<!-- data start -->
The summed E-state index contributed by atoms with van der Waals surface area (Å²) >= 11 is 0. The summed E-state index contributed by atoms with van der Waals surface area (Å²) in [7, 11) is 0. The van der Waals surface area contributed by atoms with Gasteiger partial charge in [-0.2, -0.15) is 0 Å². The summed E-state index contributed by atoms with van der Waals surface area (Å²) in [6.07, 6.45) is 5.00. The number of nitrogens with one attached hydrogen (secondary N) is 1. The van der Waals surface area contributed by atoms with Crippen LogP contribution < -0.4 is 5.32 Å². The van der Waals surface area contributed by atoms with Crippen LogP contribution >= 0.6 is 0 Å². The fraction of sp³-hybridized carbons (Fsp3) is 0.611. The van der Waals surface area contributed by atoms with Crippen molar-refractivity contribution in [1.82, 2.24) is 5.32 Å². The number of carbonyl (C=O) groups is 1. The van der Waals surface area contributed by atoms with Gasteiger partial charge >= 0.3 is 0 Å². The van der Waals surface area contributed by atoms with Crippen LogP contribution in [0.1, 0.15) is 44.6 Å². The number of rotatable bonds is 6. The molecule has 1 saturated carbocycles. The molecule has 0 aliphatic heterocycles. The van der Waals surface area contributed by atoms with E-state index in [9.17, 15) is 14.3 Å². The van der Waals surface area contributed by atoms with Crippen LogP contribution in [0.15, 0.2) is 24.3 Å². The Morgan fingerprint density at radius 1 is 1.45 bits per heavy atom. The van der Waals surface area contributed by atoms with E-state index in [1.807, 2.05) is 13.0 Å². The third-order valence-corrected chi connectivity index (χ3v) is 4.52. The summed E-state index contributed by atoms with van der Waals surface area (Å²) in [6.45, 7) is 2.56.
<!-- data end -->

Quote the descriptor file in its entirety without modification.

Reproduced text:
The summed E-state index contributed by atoms with van der Waals surface area (Å²) >= 11 is 0. The summed E-state index contributed by atoms with van der Waals surface area (Å²) in [7, 11) is 0. The van der Waals surface area contributed by atoms with Gasteiger partial charge in [-0.2, -0.15) is 0 Å². The summed E-state index contributed by atoms with van der Waals surface area (Å²) in [6.07, 6.45) is 5.00. The number of nitrogens with one attached hydrogen (secondary N) is 1. The van der Waals surface area contributed by atoms with Crippen LogP contribution < -0.4 is 5.32 Å². The van der Waals surface area contributed by atoms with Crippen LogP contribution >= 0.6 is 0 Å². The fraction of sp³-hybridized carbons (Fsp3) is 0.611. The van der Waals surface area contributed by atoms with Crippen molar-refractivity contribution in [1.82, 2.24) is 5.32 Å². The number of carbonyl (C=O) groups is 1. The van der Waals surface area contributed by atoms with Gasteiger partial charge >= 0.3 is 0 Å². The van der Waals surface area contributed by atoms with Crippen LogP contribution in [0.1, 0.15) is 44.6 Å². The number of rotatable bonds is 6. The molecule has 1 saturated carbocycles. The molecule has 0 aliphatic heterocycles. The van der Waals surface area contributed by atoms with E-state index in [9.17, 15) is 14.3 Å². The van der Waals surface area contributed by atoms with Crippen LogP contribution in [0.15, 0.2) is 24.3 Å². The Morgan fingerprint density at radius 1 is 1.45 bits per heavy atom. The van der Waals surface area contributed by atoms with E-state index in [1.807, 2.05) is 13.0 Å². The third-order valence-corrected chi connectivity index (χ3v) is 4.52. The summed E-state index contributed by atoms with van der Waals surface area (Å²) in [6.45, 7) is 2.56.